Noem has since been re-elected to the U.S. House seat three times, winning by comfortable margins. She won the June 5 Republican primary for governor, beating state Attorney General Marty Jackley, taking nearly all of the 66 counties.
Sutton, the state Senate Democratic leader, couldn’t seek election to a fifth consecutive term and carried through with a candidacy for governor. He didn’t have a Democratic primary challenger.
Both Lavallee and Rhoden faced challenges at the statewide conventions held by their political parties last month.
Neither was originally a member of the party they’re representing in the general election.
Lavallee was a Republican who changed registration to Democratic after Sutton asked her to serve with him.
Rhoden changed from Democratic to Republican about 20 years ago before his first run for the state House in 2000.
The challenge to Rhoden at the Republican state convention came from state Sen. Stace Nelson of Fulton. Nelson has loudly and repeatedly questioned the Republicanism of other legislators, including in his speech as a candidate for lieutenant governor.
Some legislative insiders already anticipate the potential of a major showdown in the Senate if Noem wins: Rhoden, who has shown just as strong or stronger, would preside over the chamber where Nelson seems like a favorite to win re-election as a senator.
Sutton’s choice of Lavallee came as a general surprise, but she had contributed to Democratic campaigns for several decades.
Many people didn’t expect Noem to choose Rhoden either, but he had been visible on her behalf for months.
Last winter Rhoden carried petitions in the legislative chambers seeking signatures for her candidacy.
He rode aboard her campaign bus during the last weekend before the June 5 primary too.
The political ties between Noem and Rhoden reach to her first term in the state House in 2007-2008 and he was House Republican leader.
Rhoden moved to the state Senate after the 2008 election because the state constitution prohibited seeking election to a fifth consecutive term in the House.
Rhoden later ran in the Republican U.S. Senate primary in 2014. He placed second in the five-way contest that former Gov. Rounds won.
Rhoden returned to the state House in the 2016 election.
After she announced her choice, Noem quickly added Rhoden to her campaign logo. He started using a Twitter account.
In Lavallee, Sutton seemed to be sending a broader message about rekindling support among Democrats and drawing back Republicans who had left the fold.
Lavallee grew up a daughter of a cattle seller in Beadle County who was locally prominent in the Huron area.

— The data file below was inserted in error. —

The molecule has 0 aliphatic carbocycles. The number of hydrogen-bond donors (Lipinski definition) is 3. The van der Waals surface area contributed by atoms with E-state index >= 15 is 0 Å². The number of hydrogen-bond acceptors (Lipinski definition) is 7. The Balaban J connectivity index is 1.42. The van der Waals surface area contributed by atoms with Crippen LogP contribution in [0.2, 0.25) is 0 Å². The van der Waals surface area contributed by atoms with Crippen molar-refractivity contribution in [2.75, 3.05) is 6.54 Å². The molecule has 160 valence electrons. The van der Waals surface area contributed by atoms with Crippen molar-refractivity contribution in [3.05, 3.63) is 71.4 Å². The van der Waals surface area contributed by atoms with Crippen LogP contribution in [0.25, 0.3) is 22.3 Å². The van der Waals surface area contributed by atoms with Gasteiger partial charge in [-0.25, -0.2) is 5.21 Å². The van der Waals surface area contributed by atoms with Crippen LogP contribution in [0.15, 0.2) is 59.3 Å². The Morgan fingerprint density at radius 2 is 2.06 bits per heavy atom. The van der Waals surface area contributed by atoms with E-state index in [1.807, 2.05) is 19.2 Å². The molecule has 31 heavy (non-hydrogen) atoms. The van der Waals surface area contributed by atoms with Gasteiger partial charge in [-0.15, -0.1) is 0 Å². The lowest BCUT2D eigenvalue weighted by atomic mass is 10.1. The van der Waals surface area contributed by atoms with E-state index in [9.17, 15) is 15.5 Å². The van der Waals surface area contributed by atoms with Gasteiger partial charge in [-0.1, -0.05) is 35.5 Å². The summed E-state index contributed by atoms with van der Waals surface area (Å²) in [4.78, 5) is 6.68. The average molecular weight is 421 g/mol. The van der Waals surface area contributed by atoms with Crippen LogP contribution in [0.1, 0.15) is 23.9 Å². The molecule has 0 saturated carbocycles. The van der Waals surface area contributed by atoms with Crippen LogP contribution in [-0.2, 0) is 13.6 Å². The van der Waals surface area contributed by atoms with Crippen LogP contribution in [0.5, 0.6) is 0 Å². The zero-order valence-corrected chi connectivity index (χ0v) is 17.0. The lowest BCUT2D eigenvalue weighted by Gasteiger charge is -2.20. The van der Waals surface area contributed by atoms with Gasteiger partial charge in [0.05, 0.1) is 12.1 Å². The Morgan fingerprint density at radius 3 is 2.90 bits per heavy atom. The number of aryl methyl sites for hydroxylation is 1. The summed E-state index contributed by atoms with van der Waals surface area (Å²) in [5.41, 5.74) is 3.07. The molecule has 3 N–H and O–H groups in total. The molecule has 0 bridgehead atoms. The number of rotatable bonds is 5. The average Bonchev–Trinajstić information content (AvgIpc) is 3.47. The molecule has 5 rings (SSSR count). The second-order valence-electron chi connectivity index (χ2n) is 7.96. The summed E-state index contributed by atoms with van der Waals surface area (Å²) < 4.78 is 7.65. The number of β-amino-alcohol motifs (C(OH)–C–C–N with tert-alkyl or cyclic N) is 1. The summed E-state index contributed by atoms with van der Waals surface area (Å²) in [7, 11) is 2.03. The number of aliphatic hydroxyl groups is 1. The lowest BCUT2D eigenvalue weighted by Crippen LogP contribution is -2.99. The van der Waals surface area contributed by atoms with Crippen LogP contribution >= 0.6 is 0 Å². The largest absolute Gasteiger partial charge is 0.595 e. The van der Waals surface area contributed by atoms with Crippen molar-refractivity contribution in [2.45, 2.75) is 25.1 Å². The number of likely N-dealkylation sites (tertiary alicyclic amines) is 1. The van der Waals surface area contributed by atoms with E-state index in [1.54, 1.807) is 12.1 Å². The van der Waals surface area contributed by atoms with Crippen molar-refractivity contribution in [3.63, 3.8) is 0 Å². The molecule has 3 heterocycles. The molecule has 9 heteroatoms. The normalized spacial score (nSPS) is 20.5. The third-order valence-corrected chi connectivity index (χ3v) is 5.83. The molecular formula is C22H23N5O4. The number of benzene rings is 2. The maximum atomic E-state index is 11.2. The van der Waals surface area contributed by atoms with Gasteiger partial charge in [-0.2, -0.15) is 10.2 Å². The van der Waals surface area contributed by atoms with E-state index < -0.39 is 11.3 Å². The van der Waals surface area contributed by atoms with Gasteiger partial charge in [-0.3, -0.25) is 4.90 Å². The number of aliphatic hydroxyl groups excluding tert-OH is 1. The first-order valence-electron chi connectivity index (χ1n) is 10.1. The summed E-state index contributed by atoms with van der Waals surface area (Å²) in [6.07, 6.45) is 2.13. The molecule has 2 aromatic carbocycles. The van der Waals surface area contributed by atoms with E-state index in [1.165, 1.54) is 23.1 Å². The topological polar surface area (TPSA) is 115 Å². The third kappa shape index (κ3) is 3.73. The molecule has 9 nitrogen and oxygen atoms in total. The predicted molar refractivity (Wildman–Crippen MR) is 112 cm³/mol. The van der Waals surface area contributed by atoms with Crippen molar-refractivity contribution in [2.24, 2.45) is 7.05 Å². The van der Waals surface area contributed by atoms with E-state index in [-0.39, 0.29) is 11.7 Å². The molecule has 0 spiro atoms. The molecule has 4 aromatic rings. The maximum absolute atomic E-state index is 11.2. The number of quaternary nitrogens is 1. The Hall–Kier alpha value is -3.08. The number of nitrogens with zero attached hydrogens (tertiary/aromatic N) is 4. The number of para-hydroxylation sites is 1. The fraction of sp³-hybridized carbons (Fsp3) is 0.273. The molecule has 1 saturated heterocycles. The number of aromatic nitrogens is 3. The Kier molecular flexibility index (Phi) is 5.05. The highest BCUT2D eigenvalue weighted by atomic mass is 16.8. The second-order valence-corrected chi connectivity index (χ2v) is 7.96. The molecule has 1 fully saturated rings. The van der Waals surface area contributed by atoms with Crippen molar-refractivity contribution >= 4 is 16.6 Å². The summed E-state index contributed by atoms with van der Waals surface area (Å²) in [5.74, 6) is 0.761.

Her political alignment as a Republican symbolized the shift that had happened in the region.
The upper and middle James River Valley, where Aberdeen, Huron and Mitchell are regional centers, had been a reliably strong Democratic base as recently as 20 years ago.
By 2014 however Beadle, Brown and Davison counties had all switched to Republican, according to state voter registration records.
The same held true statewide, as Republicans broadened their margin in the past decade.
Democrats meanwhile lost tens of thousands of registered voters since 2008.
Phenomenal growth in independents and no-party affiliation voters made the attrition look worse.
Sutton wanted to signal, with his choice of Lavallee, that he welcomed the return of voters who had been Democrats but left out of disagreement with the party’s direction.
Rhoden’s 16 years as a Republican legislator included four years in the state Senate. His experience would seem to be an advantage.
Lavallee hasn’t been a candidate for legislator.
Noem, raised on a family farm in Hamlin County, is the first woman to be the Republican nominee in the history of South Dakota.
All four grew up on farms and ranches.
Four years ago, Democrats chose their first woman, state Rep. Susan Wismer of Britton.
Wismer, a certified public accountant and a third-generation lawmaker from a strongly Democratic family, chose a former legislator, Susy Blake of Sioux Falls, as running mate.
They lost to the Republican ticket of Daugaard and Michels running for a second term.
Lavallee would be the second woman to be lieutenant governor. She brings to the race decades of professional connections in the Sioux Falls business and charitable communities.
She now has her own marketing firm and previously held positions with Raven Industries, Avera McKennan Hospital and the University of South Dakota.
She’s also served on boards for Sioux Falls Development Foundation, South Dakota Chamber of Commerce and the Washington Pavilion.
Sutton’s campaign hasn’t strongly featured her on his campaign’s website, however.
The video that constantly streamed Friday across the top of the Sutton website showed him on horseback with his wife and their son.
It also showed Sutton in a variety of campaign and business settings, including several in his wheelchair.
Four photos on the page show Sutton. None shows Lavallee.
The only mention of Lavallee, three weeks after her selection, is in a news release at the bottom of the page that requires a click to read. There’s no image of Lavallee there.
Her name hasn’t been added to Sutton’s logo, either.
Noem on the other hand aggressively featured Rhoden from the start.
Rhoden’s name immediately appeared in her logo.
Her campaign site pushes out front a video showing Noem talking about why she trusts Rhoden.